A change of power does not require the election of a Mitt Romney or a Barack Obama or a Democratic majority in Congress, or an attempt to reform the system or electing progressive candidates, but rather a destruction of corporate domination of the political process—Gamer's "patron-client" networks. It requires the establishment of new mechanisms of governance to distribute wealth and protect resources, to curtail corporate power, to cope with the destruction of the ecosystem and to foster the common good. But we must first recognize ourselves as colonial subjects. We must accept that we have no effective voice in the way we are governed. We must accept the hollowness of electoral politics, the futility of our political theater, and we must destroy the corporate structure itself.

The danger the corporate state faces does not come from the poor. The poor, those Karl Marx dismissed as the Lumpenproletariat, do not mount revolutions, although they join them and often become cannon fodder. The real danger to the elite comes from déclassé intellectuals, those educated middle-class men and women who are barred by a calcified system from advancement. Artists without studios or theaters, teachers without classrooms, lawyers without clients, doctors without patients and journalists without newspapers descend economically. They become, as they mingle with the underclass, a bridge between the worlds of the elite and the oppressed. And they are the dynamite that triggers revolt.

This is why the Occupy movement frightens the corporate elite. What fosters revolution is not misery, but the gap between what people expect from their lives and what is offered. This is especially acute among the educated and the talented. They feel, with much justification, that they have been denied what they deserve. They set out to rectify this injustice. And the longer the injustice festers, the more radical they become.

The response of a dying regime—and our corporate regime is dying—is to employ increasing levels of force, and to foolishly refuse to ameliorate the chronic joblessness, foreclosures, mounting student debt, lack of medical insurance and exclusion from the centers of power. Revolutions are fueled by an inept and distant ruling class that perpetuates political paralysis. This ensures its eventual death.

In every revolutionary movement I covered in Latin America, Africa and the Middle East, the leadership emerged from déclassé intellectuals. The leaders were usually young or middle-aged, educated and always unable to meet their professional and personal aspirations. They were never part of the power elite, although often their parents had been. They were conversant in the language of power as well as the language of oppression. It is the presence of large numbers of déclassé intellectuals that makes the uprisings in Spain, Egypt, Greece and finally the United States threatening to the overlords at Goldman Sachs, ExxonMobil and JPMorgan Chase. They must face down opponents who understand, in a way the uneducated often do not, the lies disseminated on behalf of corporations by the public relations industry. These déclassé intellectuals, because they are conversant in economics and political theory, grasp that those who hold power, real power, are not the elected mandarins in Washington but the criminal class on Wall Street.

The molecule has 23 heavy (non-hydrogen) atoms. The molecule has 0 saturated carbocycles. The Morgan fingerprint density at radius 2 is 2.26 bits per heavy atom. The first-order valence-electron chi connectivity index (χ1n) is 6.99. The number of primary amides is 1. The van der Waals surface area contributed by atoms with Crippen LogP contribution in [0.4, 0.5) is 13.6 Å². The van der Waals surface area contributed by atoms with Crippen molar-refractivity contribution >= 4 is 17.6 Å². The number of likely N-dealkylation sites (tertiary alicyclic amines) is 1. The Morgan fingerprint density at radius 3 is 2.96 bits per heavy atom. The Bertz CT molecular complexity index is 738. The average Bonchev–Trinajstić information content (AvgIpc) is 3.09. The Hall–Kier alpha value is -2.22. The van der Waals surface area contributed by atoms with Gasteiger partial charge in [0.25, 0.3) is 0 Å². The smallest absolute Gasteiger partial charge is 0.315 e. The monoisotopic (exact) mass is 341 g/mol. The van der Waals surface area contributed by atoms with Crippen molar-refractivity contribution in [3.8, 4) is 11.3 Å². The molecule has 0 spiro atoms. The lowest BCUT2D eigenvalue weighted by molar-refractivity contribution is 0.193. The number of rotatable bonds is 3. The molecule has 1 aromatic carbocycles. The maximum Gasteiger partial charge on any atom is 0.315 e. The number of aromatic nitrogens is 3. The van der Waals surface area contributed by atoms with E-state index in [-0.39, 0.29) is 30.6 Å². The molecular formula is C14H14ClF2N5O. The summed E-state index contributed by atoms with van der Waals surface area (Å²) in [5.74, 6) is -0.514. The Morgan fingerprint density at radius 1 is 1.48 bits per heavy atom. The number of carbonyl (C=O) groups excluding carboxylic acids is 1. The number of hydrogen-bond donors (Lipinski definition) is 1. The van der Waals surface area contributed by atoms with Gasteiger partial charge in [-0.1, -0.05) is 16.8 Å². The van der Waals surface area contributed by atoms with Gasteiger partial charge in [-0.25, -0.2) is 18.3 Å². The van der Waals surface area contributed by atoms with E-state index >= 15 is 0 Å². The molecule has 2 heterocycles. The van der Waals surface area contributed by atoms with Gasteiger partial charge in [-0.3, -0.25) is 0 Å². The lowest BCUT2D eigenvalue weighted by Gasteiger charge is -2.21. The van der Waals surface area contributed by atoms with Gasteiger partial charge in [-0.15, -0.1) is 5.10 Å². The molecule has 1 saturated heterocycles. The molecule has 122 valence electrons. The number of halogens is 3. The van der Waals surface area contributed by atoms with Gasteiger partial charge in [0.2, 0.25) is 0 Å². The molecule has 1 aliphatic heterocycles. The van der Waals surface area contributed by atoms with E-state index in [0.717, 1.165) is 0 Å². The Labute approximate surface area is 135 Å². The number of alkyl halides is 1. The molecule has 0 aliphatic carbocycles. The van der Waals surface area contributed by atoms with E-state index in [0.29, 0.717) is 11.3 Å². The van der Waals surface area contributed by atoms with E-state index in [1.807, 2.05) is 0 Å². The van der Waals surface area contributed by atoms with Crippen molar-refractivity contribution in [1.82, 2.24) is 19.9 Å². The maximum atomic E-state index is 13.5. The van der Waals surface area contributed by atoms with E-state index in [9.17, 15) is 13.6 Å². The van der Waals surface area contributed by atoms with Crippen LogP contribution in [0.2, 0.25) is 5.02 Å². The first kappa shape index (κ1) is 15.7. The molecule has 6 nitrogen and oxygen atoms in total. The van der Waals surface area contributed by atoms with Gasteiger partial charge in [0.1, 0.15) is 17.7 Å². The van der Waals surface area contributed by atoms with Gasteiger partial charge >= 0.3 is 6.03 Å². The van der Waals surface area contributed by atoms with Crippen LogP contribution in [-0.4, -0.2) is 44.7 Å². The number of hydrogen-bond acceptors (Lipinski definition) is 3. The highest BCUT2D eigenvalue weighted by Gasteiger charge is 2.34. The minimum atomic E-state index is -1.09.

This is what made Malcolm X so threatening to the white power structure. He refused to countenance Martin Luther King's fiction that white power and white liberals would ever lift black people out of economic squalor. King belatedly came to share Malcolm's view. Malcolm X named the enemy. He exposed the lies. And until we see the corporate state, and the games it is playing with us, with the same kind of clarity, we will be nothing more than useful idiots.

"This is an era of hypocrisy," Malcolm X said. "When white folks pretend that they want Negroes to be free, and Negroes pretend to white folks that they really believe that white folks want 'em to be free, it's an era of hypocrisy, brother. You fool me and I fool you. You pretend that you're my brother and I pretend that I really believe you believe you're my brother."

Those within a demoralized ruling elite, like characters in a Chekhov play, increasingly understand that the system that enriches and empowers them is corrupt and decayed. They become cynical. They do not govern effectively. They retreat into hedonism. They no longer believe their own rhetoric. They devote their energies to stealing and exploiting as much, as fast, as possible. They pillage their own institutions, as we have seen with the newly disclosed loss of $2 billion within JPMorgan Chase, the meltdown of Chesapeake Energy Corp. or the collapse of Enron and Lehman Brothers. The elites become cannibals. They consume each other. This is what happens in the latter stages of all dying regimes. Louis XIV pillaged his own nobility by revoking patents of nobility and reselling them. It is what most corporations do to their shareholders. A dying ruling class, in short, no longer acts to preserve its own longevity. It becomes fashionable, even in the rarefied circles of the elite, to ridicule and laugh at the political puppets that are the public face of the corporate state.

"Ideas that have outlived their day may hobble about the world for years," Alexander Herzen wrote, "but it is hard for them ever to lead and dominate life. Such ideas never gain complete possession of a man, or they gain possession only of incomplete people."

This loss of faith means that when it comes time to use force, the elites employ it haphazardly and inefficiently, in large part because they are unsure of the loyalty of the foot soldiers on the streets charged with carrying out repression.